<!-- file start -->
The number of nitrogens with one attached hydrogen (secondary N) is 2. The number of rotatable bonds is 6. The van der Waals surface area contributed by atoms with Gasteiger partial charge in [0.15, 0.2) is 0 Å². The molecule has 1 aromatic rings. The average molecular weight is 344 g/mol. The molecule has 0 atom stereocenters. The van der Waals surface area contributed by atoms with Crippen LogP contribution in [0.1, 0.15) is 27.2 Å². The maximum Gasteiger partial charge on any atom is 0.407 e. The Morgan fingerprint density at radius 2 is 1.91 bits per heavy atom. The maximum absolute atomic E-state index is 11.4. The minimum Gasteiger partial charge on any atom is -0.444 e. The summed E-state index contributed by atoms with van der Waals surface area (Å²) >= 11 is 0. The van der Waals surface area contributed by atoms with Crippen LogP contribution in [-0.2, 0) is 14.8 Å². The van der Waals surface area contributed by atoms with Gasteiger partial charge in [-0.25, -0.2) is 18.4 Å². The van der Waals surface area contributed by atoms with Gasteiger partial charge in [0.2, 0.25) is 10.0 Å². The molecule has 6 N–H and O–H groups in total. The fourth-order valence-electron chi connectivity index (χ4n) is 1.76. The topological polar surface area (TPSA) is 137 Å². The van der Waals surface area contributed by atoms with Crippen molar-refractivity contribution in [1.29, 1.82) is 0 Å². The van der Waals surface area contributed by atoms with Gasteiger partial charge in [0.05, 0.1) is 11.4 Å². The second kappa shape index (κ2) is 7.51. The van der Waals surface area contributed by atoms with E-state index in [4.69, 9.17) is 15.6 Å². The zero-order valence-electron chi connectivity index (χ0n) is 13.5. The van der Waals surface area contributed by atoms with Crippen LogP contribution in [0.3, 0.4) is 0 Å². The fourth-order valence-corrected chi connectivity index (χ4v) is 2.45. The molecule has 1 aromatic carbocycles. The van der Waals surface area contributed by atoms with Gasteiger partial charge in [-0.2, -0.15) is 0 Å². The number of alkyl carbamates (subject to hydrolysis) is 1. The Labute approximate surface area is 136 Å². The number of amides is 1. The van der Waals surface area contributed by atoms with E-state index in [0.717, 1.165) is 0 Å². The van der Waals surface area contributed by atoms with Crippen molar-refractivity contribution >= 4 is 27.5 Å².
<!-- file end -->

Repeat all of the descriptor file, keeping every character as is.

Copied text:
The number of nitrogens with one attached hydrogen (secondary N) is 2. The number of rotatable bonds is 6. The van der Waals surface area contributed by atoms with Gasteiger partial charge in [0.15, 0.2) is 0 Å². The molecule has 1 aromatic rings. The average molecular weight is 344 g/mol. The molecule has 0 atom stereocenters. The van der Waals surface area contributed by atoms with Crippen LogP contribution in [0.1, 0.15) is 27.2 Å². The maximum Gasteiger partial charge on any atom is 0.407 e. The Morgan fingerprint density at radius 2 is 1.91 bits per heavy atom. The maximum absolute atomic E-state index is 11.4. The minimum Gasteiger partial charge on any atom is -0.444 e. The summed E-state index contributed by atoms with van der Waals surface area (Å²) >= 11 is 0. The van der Waals surface area contributed by atoms with Crippen LogP contribution in [-0.2, 0) is 14.8 Å². The van der Waals surface area contributed by atoms with Gasteiger partial charge in [-0.25, -0.2) is 18.4 Å². The van der Waals surface area contributed by atoms with Gasteiger partial charge in [0.2, 0.25) is 10.0 Å². The molecule has 6 N–H and O–H groups in total. The fourth-order valence-electron chi connectivity index (χ4n) is 1.76. The topological polar surface area (TPSA) is 137 Å². The van der Waals surface area contributed by atoms with Crippen molar-refractivity contribution in [1.29, 1.82) is 0 Å². The van der Waals surface area contributed by atoms with Gasteiger partial charge in [0.05, 0.1) is 11.4 Å². The second kappa shape index (κ2) is 7.51. The van der Waals surface area contributed by atoms with E-state index in [4.69, 9.17) is 15.6 Å². The zero-order valence-electron chi connectivity index (χ0n) is 13.5. The van der Waals surface area contributed by atoms with Crippen LogP contribution in [0.3, 0.4) is 0 Å². The fourth-order valence-corrected chi connectivity index (χ4v) is 2.45. The molecule has 1 aromatic carbocycles. The van der Waals surface area contributed by atoms with Gasteiger partial charge in [-0.2, -0.15) is 0 Å². The number of alkyl carbamates (subject to hydrolysis) is 1. The Labute approximate surface area is 136 Å². The number of amides is 1. The van der Waals surface area contributed by atoms with E-state index in [0.717, 1.165) is 0 Å². The van der Waals surface area contributed by atoms with Crippen molar-refractivity contribution >= 4 is 27.5 Å².